Since November, city officials had been shaping the duties for the proposed position. What emerged was a hearing officer whose duties would include code enforcement cases, animal control issues and nuisance abatement.
Then in May state lawmakers voted to shift red-light camera appeals from the courts to cities and counties that use the automated traffic enforcement devices. A backlog of the appeals in courts inspired the switch, which takes place July 1.
So New Port Richey officials intend to add red-light camera appeals to the special magistrate job description. City council is scheduled to discuss final passage of the special magistrate ordinance at its Tuesday, June 18, meeting.
Hearings would be held at City Hall rather than in County Court, City Attorney Jim Lang explained during first reading of the ordinance that would create the special magistrate position.
In addition, the magistrate could administer liens against code enforcement violators.
Costs tend to go down with the hearing-officer system, Lang said. He based the New Port Richey magistrate ordinance on one in place in St. Pete Beach.
While the city will inherit red-light camera appeals July 1, the new state law extended the deadline for appeals to 60 days, interim City Manager Susan Dillinger said. That's twice as long as drivers used to get to challenge a violation notice. The revision in the state law is not retroactive for any red-light camera cases before July 1.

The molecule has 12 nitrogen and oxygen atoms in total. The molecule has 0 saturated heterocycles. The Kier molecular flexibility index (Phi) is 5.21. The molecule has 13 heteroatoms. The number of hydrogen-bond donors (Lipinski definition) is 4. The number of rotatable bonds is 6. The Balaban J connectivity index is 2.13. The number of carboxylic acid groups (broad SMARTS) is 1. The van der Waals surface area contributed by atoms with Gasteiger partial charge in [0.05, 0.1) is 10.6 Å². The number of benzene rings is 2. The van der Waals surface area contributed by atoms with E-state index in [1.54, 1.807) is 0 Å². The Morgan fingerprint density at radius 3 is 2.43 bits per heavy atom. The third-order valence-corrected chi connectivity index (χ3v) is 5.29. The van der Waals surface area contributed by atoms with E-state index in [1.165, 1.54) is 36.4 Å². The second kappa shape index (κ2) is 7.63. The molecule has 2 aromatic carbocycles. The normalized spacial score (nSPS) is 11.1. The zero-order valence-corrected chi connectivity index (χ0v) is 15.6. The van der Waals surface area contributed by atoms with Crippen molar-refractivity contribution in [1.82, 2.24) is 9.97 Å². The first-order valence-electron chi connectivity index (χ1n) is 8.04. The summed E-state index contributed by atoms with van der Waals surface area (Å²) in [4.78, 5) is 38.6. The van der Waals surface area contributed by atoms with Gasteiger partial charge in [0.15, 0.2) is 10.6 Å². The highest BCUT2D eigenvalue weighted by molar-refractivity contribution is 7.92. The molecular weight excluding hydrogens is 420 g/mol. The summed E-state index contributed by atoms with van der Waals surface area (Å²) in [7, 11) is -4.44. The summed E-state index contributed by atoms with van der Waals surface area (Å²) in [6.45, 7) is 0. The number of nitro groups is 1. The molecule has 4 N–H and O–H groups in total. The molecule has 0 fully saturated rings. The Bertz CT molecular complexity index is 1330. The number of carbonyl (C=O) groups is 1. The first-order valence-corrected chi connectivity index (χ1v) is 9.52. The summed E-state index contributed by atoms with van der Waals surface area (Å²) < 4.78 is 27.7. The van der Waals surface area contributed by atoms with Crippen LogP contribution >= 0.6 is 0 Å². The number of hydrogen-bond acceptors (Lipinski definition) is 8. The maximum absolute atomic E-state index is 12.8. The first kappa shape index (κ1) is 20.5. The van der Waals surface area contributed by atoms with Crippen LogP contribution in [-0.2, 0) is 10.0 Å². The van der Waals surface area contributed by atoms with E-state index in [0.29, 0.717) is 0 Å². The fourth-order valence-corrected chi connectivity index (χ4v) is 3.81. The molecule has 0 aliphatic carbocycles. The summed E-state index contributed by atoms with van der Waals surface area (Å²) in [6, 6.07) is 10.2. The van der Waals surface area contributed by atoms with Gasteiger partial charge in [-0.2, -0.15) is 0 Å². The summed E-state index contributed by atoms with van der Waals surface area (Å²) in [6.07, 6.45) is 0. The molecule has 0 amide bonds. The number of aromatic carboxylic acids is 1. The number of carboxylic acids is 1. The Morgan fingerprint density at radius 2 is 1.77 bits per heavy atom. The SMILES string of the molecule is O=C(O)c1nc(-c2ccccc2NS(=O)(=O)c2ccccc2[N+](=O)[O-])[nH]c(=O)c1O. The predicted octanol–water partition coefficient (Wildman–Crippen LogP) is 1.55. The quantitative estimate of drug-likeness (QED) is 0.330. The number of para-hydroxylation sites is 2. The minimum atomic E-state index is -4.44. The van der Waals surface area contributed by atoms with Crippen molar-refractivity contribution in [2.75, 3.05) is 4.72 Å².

The 60-day window for appeals gives the city some breathing room on hiring a hearing officer, Dillinger noted. That means the city could take as long as Sept. 1 to have a special magistrate in place to hear red-light camera cases.
New Port Richey officials are talking to their Port Richey counterparts about sharing the costs of having a special magistrate handle red=light citation appeals. Port Richey, however, might restrict its special magistrate to red-light camera appeals. The multifaceted approach in New Port Richey makes it difficult to know at first just how much time a magistrate might need to handle the caseload, Lang said.
County courts remain an option if the city hearing officer becomes overloaded with cases. Dillinger has said the city likely would pay its magistrate a flat per-hour rate.
Candidates for the new position have to be members of the Florida Bar, according to interim Police Chief Kim Bogart. There are, however, some exceptions.
"There are a lot of pieces that will fall into place" after the job is filled, Bogart said. The police department likely would have to assign a clerk to coordinate with the magistrate. The city clerk's office likely will have to provide minutes of hearings.
Councilman Jeff Starkey asked if there would be a bailiff to provide security at magistrate hearings. That is one of the questions yet to be determined, Bogart said.
"It sounds like we're going to have manpower issues," Councilman Bill Phillips said. He's glad county courts can serve as a backup.
NPR magistrate would go beyond red-light camera appeals